Mysteries of Egypt


This remarkable woman ruled Egypt as a true pharaoh for 15 years during the 18th dynasty (1473-1458 B.C., New Kingdom).

The original capstone topped an obelisk erected by Queen Hatshepsut at the temple of Amun at Karnak. In this scene, Hatshepsut is depicted kneeling before the god Amun. She is wearing the clothing of a pharaoh - a man's kilt with a royal bull's tail on the front and the white atef crown of Egypt - to indicate her position as "a female king". Her name, Maat-ka-re, is engraved in a cartouche, a symbol reserved for the names of pharaohs. Capstone of Hatshepsut
Plaster cast
Royal Ontario Museum

Queen Hatshepsut's Expedition to Punt Ship; photo: CMC S97-10948 (extract); courtesy of the Dr. Ragab Papyrus Institute
Papyrus painting, modern
The Egyptians sent trading missions to Punt, a region of East Africa that was rich in gold, resins, ebony, blackwood, ivory and wild animals, including monkeys and baboons. They also went in search of slaves. The best-documented mission was sent during the reign of Hatshepsut. Scenes from these expeditions are illustrated on her funerary temple at Deir el-Bahari, near the Valley of the Kings.

Scene from Hatshepsut's temple;
CMC PCD 2001-308-082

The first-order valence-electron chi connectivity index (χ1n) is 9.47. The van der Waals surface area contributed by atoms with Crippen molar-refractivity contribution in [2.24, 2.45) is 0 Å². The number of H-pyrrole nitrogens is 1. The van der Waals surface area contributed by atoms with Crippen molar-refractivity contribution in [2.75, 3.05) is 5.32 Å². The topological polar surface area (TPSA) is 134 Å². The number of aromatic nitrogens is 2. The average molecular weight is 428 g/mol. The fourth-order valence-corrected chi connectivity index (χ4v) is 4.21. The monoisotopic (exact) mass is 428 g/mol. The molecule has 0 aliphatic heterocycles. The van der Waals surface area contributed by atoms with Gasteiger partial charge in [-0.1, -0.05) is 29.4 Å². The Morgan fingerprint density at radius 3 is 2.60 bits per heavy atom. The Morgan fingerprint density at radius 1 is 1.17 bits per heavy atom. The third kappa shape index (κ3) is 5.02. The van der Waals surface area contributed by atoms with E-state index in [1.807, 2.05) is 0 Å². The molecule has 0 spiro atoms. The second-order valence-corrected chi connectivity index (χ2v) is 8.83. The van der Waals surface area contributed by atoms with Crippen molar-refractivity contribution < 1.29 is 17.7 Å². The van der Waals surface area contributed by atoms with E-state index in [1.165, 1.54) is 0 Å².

SEE articles:
The Search for Hatshepsut and the Discovery of her Mummy
Tooth solves Hatshepsut mummy mystery

"Hatshepsut: Temptress of the Nile"

by Katherine Sandford

A theatrical production of Dramamuse
presented in the exhibition Mysteries of Egypt

The crew of a B-series film is having a lot of trouble trying to recreate the feeling of old Hollywood movies about Ancient Egypt. While they are working, the members of the crew realize they each have very different ideas about the mysteries of this great civilization. As the crew members examine their different points of view, the complexity of Ancient Egypt begins to emerge. In the end, they gain a better understanding of the subject and take a humorous a look at the origins of some common superstitions.

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